August 15, 2022
You’ve heard the USDA August crop report estimates by now. Steve Phares, Albion, Ind., was among a group of farmers from the Indiana Soybean Alliance who witnessed the release of the report live. It was his first time to be in the USDA lockdown in Washington, D.C., on the morning when the August crop report for corn and soybeans is finalized and released.
“The thing that probably impressed me the most was how serious they were about security,” Phares says. It reminded him of going through security at a large airport.
“They took our cellphones, and they were adamant about not sharing any information before the report was released publicly,” he adds. Phares and his family raise corn, soybeans and wheat and manage a beef cow herd in Noble County, Ind.
“This is important information not only for farmers, but for processors and others who buy and use corn, soybeans and wheat,” Phares says. “I got the impression that they really try hard to get this right. They have a process to come up with realistic estimates, and they follow the process.
“Other things besides crop yield go into market prices, such as exports and the potential for exports. Yet U.S. crop yields are a big part of what will affect crop prices.”
What numbers say
The USDA August crop report pegged average corn yield at 175.4 bushels per acre nationally, down from the near trend line yield forecast of 177 bushels. The average national soybean yield was estimated at 51.9 bushels per acre, up from the 51.5-bushel trend yield.
Phares found the Indiana yield estimates in the August crop report even more interesting. USDA pegged the 2022 Indiana average corn yield at 189 bushels per acre, compared to 190 bushels in Ohio, 203 bushels in Illinois and 205 bushels in Iowa. The projected Indiana average soybean yield at 60 bushels per acre would be a record. The estimates for Ohio, Illinois and Iowa were 57, 66 and 58 bushels, respectively.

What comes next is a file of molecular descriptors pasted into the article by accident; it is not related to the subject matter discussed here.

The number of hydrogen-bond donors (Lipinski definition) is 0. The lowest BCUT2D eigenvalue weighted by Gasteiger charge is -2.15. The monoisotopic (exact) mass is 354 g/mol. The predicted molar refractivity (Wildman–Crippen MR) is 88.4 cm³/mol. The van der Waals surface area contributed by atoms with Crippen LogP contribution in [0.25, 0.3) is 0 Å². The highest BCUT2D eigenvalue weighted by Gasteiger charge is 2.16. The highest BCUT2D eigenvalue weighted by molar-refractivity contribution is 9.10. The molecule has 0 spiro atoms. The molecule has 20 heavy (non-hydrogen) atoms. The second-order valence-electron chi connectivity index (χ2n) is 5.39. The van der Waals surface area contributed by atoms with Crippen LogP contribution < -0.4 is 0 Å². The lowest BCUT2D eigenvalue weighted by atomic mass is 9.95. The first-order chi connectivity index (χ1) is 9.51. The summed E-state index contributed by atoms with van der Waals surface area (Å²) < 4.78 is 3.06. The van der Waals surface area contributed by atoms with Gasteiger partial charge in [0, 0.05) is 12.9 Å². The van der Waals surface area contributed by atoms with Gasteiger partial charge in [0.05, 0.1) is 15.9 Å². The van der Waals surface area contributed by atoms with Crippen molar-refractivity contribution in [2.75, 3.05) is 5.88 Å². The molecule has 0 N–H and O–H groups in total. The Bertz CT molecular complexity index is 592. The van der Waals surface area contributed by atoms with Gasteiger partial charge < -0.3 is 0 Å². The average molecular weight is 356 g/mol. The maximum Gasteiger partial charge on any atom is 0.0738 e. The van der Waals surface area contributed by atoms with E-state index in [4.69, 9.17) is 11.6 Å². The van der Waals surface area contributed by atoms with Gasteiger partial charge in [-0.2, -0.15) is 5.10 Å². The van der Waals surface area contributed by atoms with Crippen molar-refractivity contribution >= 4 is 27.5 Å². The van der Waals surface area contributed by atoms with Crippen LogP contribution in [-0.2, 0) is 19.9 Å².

“I was somewhat surprised that the crop yield estimates for Indiana were that high,” Phares says. “We were very dry in June, but then we got rain in early July in my area. Our crops are looking pretty good.
“The thing is that I know other areas haven’t been as lucky. Summer rainfall has been so inconsistent. For me, the bottom line is that while these may be good estimates for now, the season isn’t over yet. Especially for soybeans, what happens the rest of August and into September during the reproductive period for soybeans will be important.”
Jim Mintert, a Purdue University Extension ag economist and director of the Purdue Center for Commercial Agriculture, sounded very much in agreement with Phares’ assessment during a podcast on the same day the August crop report and World Agricultural Supply and Demand Estimates report were issued.
“The September crop report will be very interesting too, because we’ve got a long way to go with these crops — especially soybeans,” Mintert said. “Farmers talking to us underscore the variability in this summer’s weather across Indiana. It’s likely the true impacts of tough July weather on corn aren’t all in yet.”
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